Focusing on six words: Helping government do its job better

Archive for September 23rd, 2008

DorobekInsider: NOAA’s Lautenbacher to take his leave

leave a comment »

Retired Navy Vice Admiral Conrad C. Lautenbacher has told his staff that he is going to be leaving. Lautenbacher is the undersecretary of commerce for oceans and atmosphere. He also serves as the eighth administrator of the National Oceanic and Atmospheric Administration.

He was appointed Dec. 19, 2001. He will leave at the end of October. On his departure his deputy administrator, William J. Brennan, will become acting administrator.

Here is the note sent to his NOAA staff:

This note is to inform you that as the Administration comes to a close and after almost seven years of service as Under Secretary of Commerce for Oceans and Atmosphere and theNOAA Administrator, I will be leaving this position as of October 31. It has been an extreme pleasure and privilege to serve in this capacity and I am most grateful for your support and interest during these years. I intend to relocate to the Atlanta area in the near future and look forward to remaining active in a number of areas. I hope that we will maintain our connection in the future (email to be provided). With many thanks and best wishes for your future success!

Many politicals making their way…

Written by cdorobek

September 23, 2008 at 6:24 PM

DorobekInsider: My favorite spam: From: Minister of the Treasury Paulson

leave a comment »

This was sent along by a friend over at the 1105 Government Information Group… and it is simply delicious. It is a satirical spam-like e-mail that is circulating following the $700 billion economic stabilization package. I found it posted over on the

(Full text of email)

From: Minister of the Treasury Paulson

Dear American:

I need to ask you to support an urgent secret business relationship with a transfer of funds of great magnitude.

I am Ministry of the Treasury of the Republic of America. My country has had crisis that has caused the need for large transfer of funds of 800 billion dollars US. If you would assist me in this transfer, it would be most profitable to you.

I am working with Mr. Phil Gram, lobbyist for UBS, who will be my replacement as Ministry of the Treasury in January. As a Senator, you may know him as the leader of the American banking deregulation movement in the 1990s. This transactin is 100% safe.

This is a matter of great urgency. We need a blank check. We need the funds as quickly as possible. We cannot directly transfer these funds in the names of our close friends because we are constantly under surveillance. My family lawyer advised me that I should look for a reliable and trustworthy person who will act as a next of kin so the funds can be transferred.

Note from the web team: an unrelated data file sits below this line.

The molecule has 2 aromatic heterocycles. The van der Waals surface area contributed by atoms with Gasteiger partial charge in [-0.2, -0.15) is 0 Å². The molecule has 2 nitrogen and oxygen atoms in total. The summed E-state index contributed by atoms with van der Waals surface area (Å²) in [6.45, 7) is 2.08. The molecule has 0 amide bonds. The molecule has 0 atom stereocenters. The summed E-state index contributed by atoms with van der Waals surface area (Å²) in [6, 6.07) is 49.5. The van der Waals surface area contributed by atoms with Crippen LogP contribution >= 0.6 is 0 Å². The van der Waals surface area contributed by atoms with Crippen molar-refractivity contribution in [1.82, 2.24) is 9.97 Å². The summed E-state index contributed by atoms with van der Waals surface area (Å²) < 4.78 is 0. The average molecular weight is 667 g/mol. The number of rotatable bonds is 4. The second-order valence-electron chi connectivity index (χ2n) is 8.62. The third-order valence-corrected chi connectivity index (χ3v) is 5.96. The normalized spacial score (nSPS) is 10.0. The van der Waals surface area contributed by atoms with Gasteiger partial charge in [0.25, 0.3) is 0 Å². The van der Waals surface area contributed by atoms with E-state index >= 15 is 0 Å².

Please reply with all of your bank account, IRA and college fund account numbers and those of your children and grandchildren to so that we may transfer your commission for this transaction. After I receive that information, I will respond with detailed information about safeguards that will be used to protect the funds.

Yours Faithfully Minister of Treasury Paulson

Written by cdorobek

September 23, 2008 at 4:57 PM

Posted in budget

Tagged with ,

DorobekInsider: Seeking visibility in the federal budget process

leave a comment »

Government 2.0 has become quite a buzz word these days. To be honest, that worries me a bit — things sometime can become more buzz then substance. And I believe there are a lot of benefits to having government apply these Web 2.0 tools because it allows government to collaborate in a way that has been difficult previously.

But we’re now seeing folks who are using “government 2.0” as a hook for… well, stuff that isn’t really government 2.0.

As far as I can tell, a company named Primavers Systems has done exactly that. Primavers today announced the results of its second annual government management study, titled “Government 2.0 – The Performance Opportunity.” The study, however, does raise some good points about how people would like more visibility into how money is spent.

Here is the top of the release:

The study shows that both Federal managers and average Americans are calling for management reform in the next administration. Federal managers leverage their inside knowledge to provide specific recommendations on how the next administration can improve. These recommendations point to Government 2.0 – the next generation of government that leverages technology to enable two-way communication with the public, improve management practices, and prepare the leaders of the future.

The survey apparently queried “average Americans” for their views.